Regimental Spanish Colonial Silver Mexican 19th century Mug, C.1847.
Regimental Spanish Colonial Silver Mexican 19th century Mug, C.1847. Marked BTON, for the chief assayer Cayetano Buitron, an M with an O over it, for purity, and an eagle tax mark. Of slightly cylindrical form with upper molded everted rim with frieze granular bead border surround plain capped "S" shed candle, presentation inscription engraved on front….. Presented by the Officers of the 9th Infl to 1st Lieut Thomas P. Pierce. U.S. Army. City of Mexico. Dec. 9th 1847. Height: 3.25 inches. Breadth: 4.25 inches. Item Weight: 187.80 grams.
The recipient Thomas P. Pierce, (1820-1887) through its owner and its maker, the tumbler has tangible links to the history of the territory that became the state of Texas.
When Mexico won its independence from Spain in 1821, Texas became part of Mexico. Following a revolt against the Mexican government in 1835 to 1836, Texas became a republic, although Mexico did not recognize it. The United States annexed Texas as a state in 1845, and at the conclusion of the Mexican-American War in 1848, Mexico acknowledged its independence.
As a result of the Mexican–American War, in April 1847, the 9th Infantry was organized, as one of the ten one-year regiments authorized by the Act of 11 February 1847. It was recruited primarily from the six New England states. It was briefly commanded by Colonel (and future President of the United States) Franklin Pierce before Pierce was promoted to brigadier general and commander of the brigade that included the 9th Regiment. Pierce was succeeded by Colonel Truman B. Ransom, who was killed in the assault upon Chapultepec Castle. Ransom was succeeded by Colonel Jones M. Withers, who resigned 23 May 1848, and he was succeeded by Colonel Henry L. Webb. Lieut. Pierce volunteered as a private, and was soon after commissioned, by President Polk, as second lieutenant of one of the companies of the New England regiment. Pierce took an active part at the battle of Contreras. The storming of Chepultepec soon followed. The assault was successful, and the surrender of the Mexican capital immediately followed. In this action, and in the details of patrol service during the winter, while the city was occupied by the American army, Lieut. Pierce was officially commended for the vigilant discharge of his duties.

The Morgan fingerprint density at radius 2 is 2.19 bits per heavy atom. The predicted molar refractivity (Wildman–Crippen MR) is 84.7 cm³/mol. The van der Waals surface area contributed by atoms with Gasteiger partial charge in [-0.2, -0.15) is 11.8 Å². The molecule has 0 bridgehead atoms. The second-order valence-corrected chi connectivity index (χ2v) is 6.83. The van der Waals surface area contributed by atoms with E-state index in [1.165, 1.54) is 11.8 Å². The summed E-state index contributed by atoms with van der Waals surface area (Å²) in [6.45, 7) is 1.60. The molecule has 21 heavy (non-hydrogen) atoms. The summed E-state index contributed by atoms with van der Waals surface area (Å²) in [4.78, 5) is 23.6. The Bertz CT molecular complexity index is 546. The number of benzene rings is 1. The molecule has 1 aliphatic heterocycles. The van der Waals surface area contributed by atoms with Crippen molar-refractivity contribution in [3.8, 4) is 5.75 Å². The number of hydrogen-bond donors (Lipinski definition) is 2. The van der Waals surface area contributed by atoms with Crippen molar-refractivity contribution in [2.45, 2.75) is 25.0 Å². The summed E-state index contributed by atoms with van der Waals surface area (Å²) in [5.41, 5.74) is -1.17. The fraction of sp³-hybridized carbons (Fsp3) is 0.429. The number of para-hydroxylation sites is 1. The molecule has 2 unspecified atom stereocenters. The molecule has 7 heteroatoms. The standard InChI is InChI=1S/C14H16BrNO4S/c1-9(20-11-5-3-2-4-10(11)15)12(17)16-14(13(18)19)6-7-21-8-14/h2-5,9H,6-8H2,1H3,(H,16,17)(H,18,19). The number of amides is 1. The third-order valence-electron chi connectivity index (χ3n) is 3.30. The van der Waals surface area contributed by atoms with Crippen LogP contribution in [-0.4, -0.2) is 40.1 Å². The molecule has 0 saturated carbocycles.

Following the end of the war, the regiment returned to the United States where, by August 26, 1848, its officers and soldiers were discharged and the regiment was disbanded.
Col. Pierce engaged in business at his trade, in Manchester. In 1849 he became a member of the city government; and in the same year was appointed a member of Gov. Dinsmoor's staff. Upon the inauguration of Gen. Franklin Pierce as president, in March, 1853, he was appointed postmaster at Manchester. This position, in the largest and most prosperous city of the state, was one of unusual labor and responsibility. Col. Pierce filled the office for eight years, and to the entire satisfaction of the citizens of all parties.
On May 1, 1861, The Abbot Guards of Manchester Company marched forty-five miles to Portsmouth to join the 2nd New Hampshire under the command of Colonel Thomas Prescott Pierce. On the breaking out of the rebellion, in 1861, Col. Pierce was selected by Gov. Goodwin as commander of the Second New Hampshire regiment, of the three months' troops. Having satisfactorily discharged his duties, he retired after the term of enlistment was changed to three years, and Colonel Pierce resigned on June 4, 1861.
In 1866, Col. Pierce moved to Nashua, for the purpose of engaging in the manufacture of card-board and glazed paper and was one of the directors of the Nashua Card and Glazed-Paper Company, one of the most successful business enterprises in the state. In 1874, Col. Pierce was elected a member of the New Hampshire state senate, the only candidate of his party ever elected from that district; and in 1875 and 1876 he was sheriff of Hillsborough County.